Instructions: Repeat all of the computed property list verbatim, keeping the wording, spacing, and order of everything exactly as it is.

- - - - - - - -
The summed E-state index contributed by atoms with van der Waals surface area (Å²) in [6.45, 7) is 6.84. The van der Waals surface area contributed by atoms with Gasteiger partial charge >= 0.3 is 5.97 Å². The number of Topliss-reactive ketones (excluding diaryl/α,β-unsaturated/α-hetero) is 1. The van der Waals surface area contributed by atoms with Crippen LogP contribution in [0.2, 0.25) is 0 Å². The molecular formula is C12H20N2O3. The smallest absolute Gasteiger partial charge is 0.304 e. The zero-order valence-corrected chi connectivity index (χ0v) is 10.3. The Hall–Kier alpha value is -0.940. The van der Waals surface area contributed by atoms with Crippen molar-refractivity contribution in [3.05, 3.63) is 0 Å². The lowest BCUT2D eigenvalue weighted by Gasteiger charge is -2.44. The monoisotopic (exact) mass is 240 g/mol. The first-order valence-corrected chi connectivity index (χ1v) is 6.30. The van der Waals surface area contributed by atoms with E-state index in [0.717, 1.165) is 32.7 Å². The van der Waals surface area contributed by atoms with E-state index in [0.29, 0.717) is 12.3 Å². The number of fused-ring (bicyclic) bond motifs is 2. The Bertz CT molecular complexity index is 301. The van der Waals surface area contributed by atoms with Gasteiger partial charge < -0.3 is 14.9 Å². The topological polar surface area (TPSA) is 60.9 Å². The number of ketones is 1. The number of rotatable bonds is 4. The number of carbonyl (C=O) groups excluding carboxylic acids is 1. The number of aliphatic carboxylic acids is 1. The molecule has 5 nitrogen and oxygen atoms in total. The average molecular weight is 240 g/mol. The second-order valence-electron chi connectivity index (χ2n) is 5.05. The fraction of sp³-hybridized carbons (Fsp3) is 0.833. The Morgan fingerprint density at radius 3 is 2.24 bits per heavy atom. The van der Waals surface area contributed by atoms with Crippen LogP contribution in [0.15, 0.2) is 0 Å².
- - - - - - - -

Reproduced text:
The summed E-state index contributed by atoms with van der Waals surface area (Å²) in [6.45, 7) is 6.84. The van der Waals surface area contributed by atoms with Gasteiger partial charge >= 0.3 is 5.97 Å². The number of Topliss-reactive ketones (excluding diaryl/α,β-unsaturated/α-hetero) is 1. The van der Waals surface area contributed by atoms with Crippen LogP contribution in [0.2, 0.25) is 0 Å². The molecular formula is C12H20N2O3. The smallest absolute Gasteiger partial charge is 0.304 e. The zero-order valence-corrected chi connectivity index (χ0v) is 10.3. The Hall–Kier alpha value is -0.940. The van der Waals surface area contributed by atoms with Crippen molar-refractivity contribution in [3.05, 3.63) is 0 Å². The lowest BCUT2D eigenvalue weighted by Gasteiger charge is -2.44. The monoisotopic (exact) mass is 240 g/mol. The first-order valence-corrected chi connectivity index (χ1v) is 6.30. The van der Waals surface area contributed by atoms with E-state index in [0.717, 1.165) is 32.7 Å². The van der Waals surface area contributed by atoms with E-state index in [0.29, 0.717) is 12.3 Å². The number of fused-ring (bicyclic) bond motifs is 2. The Bertz CT molecular complexity index is 301. The van der Waals surface area contributed by atoms with Gasteiger partial charge < -0.3 is 14.9 Å². The topological polar surface area (TPSA) is 60.9 Å². The number of ketones is 1. The number of rotatable bonds is 4. The number of carbonyl (C=O) groups excluding carboxylic acids is 1. The number of aliphatic carboxylic acids is 1. The molecule has 5 nitrogen and oxygen atoms in total. The average molecular weight is 240 g/mol. The second-order valence-electron chi connectivity index (χ2n) is 5.05. The fraction of sp³-hybridized carbons (Fsp3) is 0.833. The Morgan fingerprint density at radius 3 is 2.24 bits per heavy atom. The van der Waals surface area contributed by atoms with Crippen LogP contribution in [0.15, 0.2) is 0 Å².